Norwell Homes For Sale Priced Up To $500,000

Looking for Norwell homes for sale up to the $500,000 range? Take a look at these Norwell homes for sale and see if your dream home is closer than you think. If you see anything you would like to take a closer look at and tour, please call Realtor George Jamieson at Capital Residential Real Estate 617-877-4839.

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Norwell Middle School Helps Those Without Power

While the power is back on for some Norwell residents, others still remain in the dark since Tropical Storm Irene brought down trees and power lines and destroyed utility systems. However the Norwell Middle School is opening its doors to offer residents the comfort of home. The Town of Norwell will make shower facilities available for Norwell residents at the Norwell Middle School starting Thursday, September 1, 2011 from 6:00 a.m. to 8:00 a.m. and from 5:00 p.m. to 8:00 p.m. Residents will need to provide their own shower supplies and towels as well as proof of residency. In addition, a dumpster will be available for residents to dispose of any spoiled food products at the Norwell Recycling Center as of Thursday September 1, 2011. The recycling yard will be open Thursday and Friday from 7:00 a.m. to 3:00 p.m. and Saturday from 9:00 a.m. to 4:00 p.m. For many days following Irene 95% of residents, businesses and municipal buildings in Norwell have been without electrical power. Critical infrastructures including the Norwell Police Station have been running off of generators, while Town Hall and Norwell Public Schools have been without power. More and more residents are coming back online as National Grid rebuilds a major feeder into Norwell from Scituate.

Homeowner Tips: Filing Claims from Irene

Days later and Norwell is still feeling the effects of Tropical Storm Irene. Along with massive power outages, Norwell residents are dealing with downed trees, flooded basements, and broken fences. But, what’s covered? Check with your insurance agent to find out exactly what your policy covers. For example flood insurance is typically not part of standard homeowner policies, so ask your agent about coverage for water damage. Here’s a quick checklist to help Norwell homeowners with property damage to rebuild and repair:

  1. Secure exposed areas of your home or structure with tarps to prevent further damage.
  2. Take photos of all visible damage (if safe to do so) prior to the clean up process. Use a camera or cell photo to collect images and/or video of the destruction. Documentation of the property damage to your home, vehicle or property is essential for the claim.
  3. Contact your insurance company immediately to file a claim. Have your policy number and information on-hand. Check to see if a deductible applies. In most cases an adjuster will be sent out to report on the property damage. Hold onto items that have been damaged or destroyed until the adjuster can note it in the report.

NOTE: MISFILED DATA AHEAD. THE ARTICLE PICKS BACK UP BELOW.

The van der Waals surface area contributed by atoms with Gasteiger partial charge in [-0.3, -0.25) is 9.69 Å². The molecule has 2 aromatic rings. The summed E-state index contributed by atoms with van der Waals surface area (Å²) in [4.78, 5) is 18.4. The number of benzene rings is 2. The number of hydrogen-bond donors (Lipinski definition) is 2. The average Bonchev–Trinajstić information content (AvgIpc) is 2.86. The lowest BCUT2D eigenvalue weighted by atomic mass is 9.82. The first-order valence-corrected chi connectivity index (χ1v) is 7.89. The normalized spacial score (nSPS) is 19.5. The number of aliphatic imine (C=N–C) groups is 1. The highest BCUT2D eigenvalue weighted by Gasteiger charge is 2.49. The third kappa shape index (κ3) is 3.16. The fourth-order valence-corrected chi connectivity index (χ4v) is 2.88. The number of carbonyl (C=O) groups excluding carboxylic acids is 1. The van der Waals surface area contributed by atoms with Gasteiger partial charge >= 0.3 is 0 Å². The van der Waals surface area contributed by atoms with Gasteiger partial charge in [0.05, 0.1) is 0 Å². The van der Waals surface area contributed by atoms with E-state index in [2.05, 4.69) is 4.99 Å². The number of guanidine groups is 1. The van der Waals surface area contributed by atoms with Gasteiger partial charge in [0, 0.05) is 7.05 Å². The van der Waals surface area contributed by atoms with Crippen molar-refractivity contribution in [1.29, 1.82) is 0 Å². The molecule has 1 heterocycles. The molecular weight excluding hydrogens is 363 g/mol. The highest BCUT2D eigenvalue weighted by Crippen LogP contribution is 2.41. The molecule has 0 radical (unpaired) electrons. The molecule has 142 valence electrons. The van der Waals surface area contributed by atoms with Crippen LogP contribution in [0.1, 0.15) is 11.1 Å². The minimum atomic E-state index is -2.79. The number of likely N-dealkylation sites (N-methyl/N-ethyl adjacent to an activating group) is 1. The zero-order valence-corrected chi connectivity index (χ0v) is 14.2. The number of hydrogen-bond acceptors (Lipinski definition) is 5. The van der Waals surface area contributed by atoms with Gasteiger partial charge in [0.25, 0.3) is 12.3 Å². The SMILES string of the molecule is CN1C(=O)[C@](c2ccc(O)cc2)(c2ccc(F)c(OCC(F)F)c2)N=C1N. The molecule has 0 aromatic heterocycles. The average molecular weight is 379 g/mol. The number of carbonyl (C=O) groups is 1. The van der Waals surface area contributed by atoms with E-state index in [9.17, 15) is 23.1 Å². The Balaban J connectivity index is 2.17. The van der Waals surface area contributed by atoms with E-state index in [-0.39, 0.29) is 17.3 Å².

4. Maintain a record and receipts for all items or expenditures that have occurred due to the damage, such as emergency supplies, restaurant receipts, hotel receipts, or temporary repairs.
  5. Start to collect repair estimates that detail material and labor costs from licensed contractors.

If you have questions about where to start feel free to contact me by email at George@capitalresidential.com or call/text me at 617.877.4839 . I keep a list of reputable contractors and would be happy to help you find the right fit for your repairs.

Norwell Slow to Recover from Irene

Thousands of Norwell residents lost power during Tropical Storm Irene, and remain without it, possibly until the end of the week. The storm’s strong wind gusts and inches of rainfall downed trees and powerlines across the South Shore including Norwell and Hingham, caused power outages and property damage for many residents.

Hingham’s power problems have been resolved, with just a handful of residents now without power. In Norwell those with power are among the minority. Thousands of Nstar and National Grid customers throughout the town including residents, businesses and even schools such as Cole elementary, are without electricity as crews work to remove trees entangled in power lines, restore electric systems, and rebuild transmission systems. Massive uprooted trees slung over roadways such as Summer Street have been removed, but the utilities caution that it will be several days before power is restored to Norwell.

In the meantime Norwell residents are dumping spoiled food from the fridge, visiting the gym for a warm shower and moving cautiously through major intersections such as the one at Route 53, High Street and Grove Street which is now manned by a 4-way stop sign. And Norwell residents are not alone in this power outage, as of Monday more than 147,000 National Grid customers in Norfolk and Plymouth Counties and 110,000 NStar customers on the South Shore, Cape Cod and in New Bedford were still without power.

On Monday, Matthew Keegan, Norwell Assistant Superintendent for the Norwell Public Schools, used the ConnectEd system to email and telephone residents to inform them that the Board of Selectmen and safety officials had met to discuss National Grid’s recovery plan which will take days to restore power fully to all Norwell residents.

Norwell’s Countdown To The School Year

We are just mere weeks away from Wednesday, September 7, the first day of school for Norwell Public Schools. Parents, students and teachers are preparing for the big day, the start of the 2011-2012 school year. Whether you’ve just moved into Norwell or have been in town for years, here are a few helpful links to make the transition easier.

Norwell Public Schools Quick Links:

 

Starry Night in Norwell